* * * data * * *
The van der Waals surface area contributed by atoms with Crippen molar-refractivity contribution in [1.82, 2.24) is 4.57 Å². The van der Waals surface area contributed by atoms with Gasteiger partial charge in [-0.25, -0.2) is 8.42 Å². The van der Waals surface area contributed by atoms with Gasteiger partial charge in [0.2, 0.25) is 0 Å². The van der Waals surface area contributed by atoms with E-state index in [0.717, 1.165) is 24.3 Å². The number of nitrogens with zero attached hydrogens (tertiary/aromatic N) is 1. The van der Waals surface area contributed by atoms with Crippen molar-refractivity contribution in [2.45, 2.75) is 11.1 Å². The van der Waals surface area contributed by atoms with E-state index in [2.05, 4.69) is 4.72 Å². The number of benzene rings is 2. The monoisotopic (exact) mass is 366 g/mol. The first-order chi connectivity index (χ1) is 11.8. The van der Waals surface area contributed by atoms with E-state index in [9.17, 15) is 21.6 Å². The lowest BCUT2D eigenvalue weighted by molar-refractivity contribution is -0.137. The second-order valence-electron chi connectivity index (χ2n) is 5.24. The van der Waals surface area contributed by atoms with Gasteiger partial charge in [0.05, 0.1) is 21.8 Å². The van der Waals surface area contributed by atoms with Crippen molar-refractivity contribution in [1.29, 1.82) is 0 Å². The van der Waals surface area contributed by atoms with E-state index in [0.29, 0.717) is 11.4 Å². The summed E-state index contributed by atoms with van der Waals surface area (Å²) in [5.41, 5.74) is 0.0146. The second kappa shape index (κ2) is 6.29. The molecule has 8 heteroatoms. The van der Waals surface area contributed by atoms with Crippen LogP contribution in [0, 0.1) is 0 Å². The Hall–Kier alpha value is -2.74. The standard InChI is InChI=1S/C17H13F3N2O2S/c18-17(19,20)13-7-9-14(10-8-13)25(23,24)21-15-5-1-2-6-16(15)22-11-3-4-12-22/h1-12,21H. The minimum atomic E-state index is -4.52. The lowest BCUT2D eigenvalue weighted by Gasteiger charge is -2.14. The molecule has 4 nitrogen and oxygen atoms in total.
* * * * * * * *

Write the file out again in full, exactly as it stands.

The van der Waals surface area contributed by atoms with Crippen molar-refractivity contribution in [1.82, 2.24) is 4.57 Å². The van der Waals surface area contributed by atoms with Gasteiger partial charge in [-0.25, -0.2) is 8.42 Å². The van der Waals surface area contributed by atoms with Gasteiger partial charge in [0.2, 0.25) is 0 Å². The van der Waals surface area contributed by atoms with E-state index in [0.717, 1.165) is 24.3 Å². The number of nitrogens with zero attached hydrogens (tertiary/aromatic N) is 1. The van der Waals surface area contributed by atoms with Crippen molar-refractivity contribution in [2.45, 2.75) is 11.1 Å². The van der Waals surface area contributed by atoms with E-state index in [2.05, 4.69) is 4.72 Å². The number of benzene rings is 2. The monoisotopic (exact) mass is 366 g/mol. The first-order chi connectivity index (χ1) is 11.8. The van der Waals surface area contributed by atoms with E-state index in [9.17, 15) is 21.6 Å². The lowest BCUT2D eigenvalue weighted by molar-refractivity contribution is -0.137. The second-order valence-electron chi connectivity index (χ2n) is 5.24. The van der Waals surface area contributed by atoms with Gasteiger partial charge in [0.05, 0.1) is 21.8 Å². The van der Waals surface area contributed by atoms with Crippen molar-refractivity contribution in [1.29, 1.82) is 0 Å². The van der Waals surface area contributed by atoms with E-state index in [0.29, 0.717) is 11.4 Å². The summed E-state index contributed by atoms with van der Waals surface area (Å²) in [5.41, 5.74) is 0.0146. The second kappa shape index (κ2) is 6.29. The molecule has 8 heteroatoms. The van der Waals surface area contributed by atoms with Crippen LogP contribution in [0, 0.1) is 0 Å². The Hall–Kier alpha value is -2.74. The standard InChI is InChI=1S/C17H13F3N2O2S/c18-17(19,20)13-7-9-14(10-8-13)25(23,24)21-15-5-1-2-6-16(15)22-11-3-4-12-22/h1-12,21H. The minimum atomic E-state index is -4.52. The lowest BCUT2D eigenvalue weighted by Gasteiger charge is -2.14. The molecule has 4 nitrogen and oxygen atoms in total.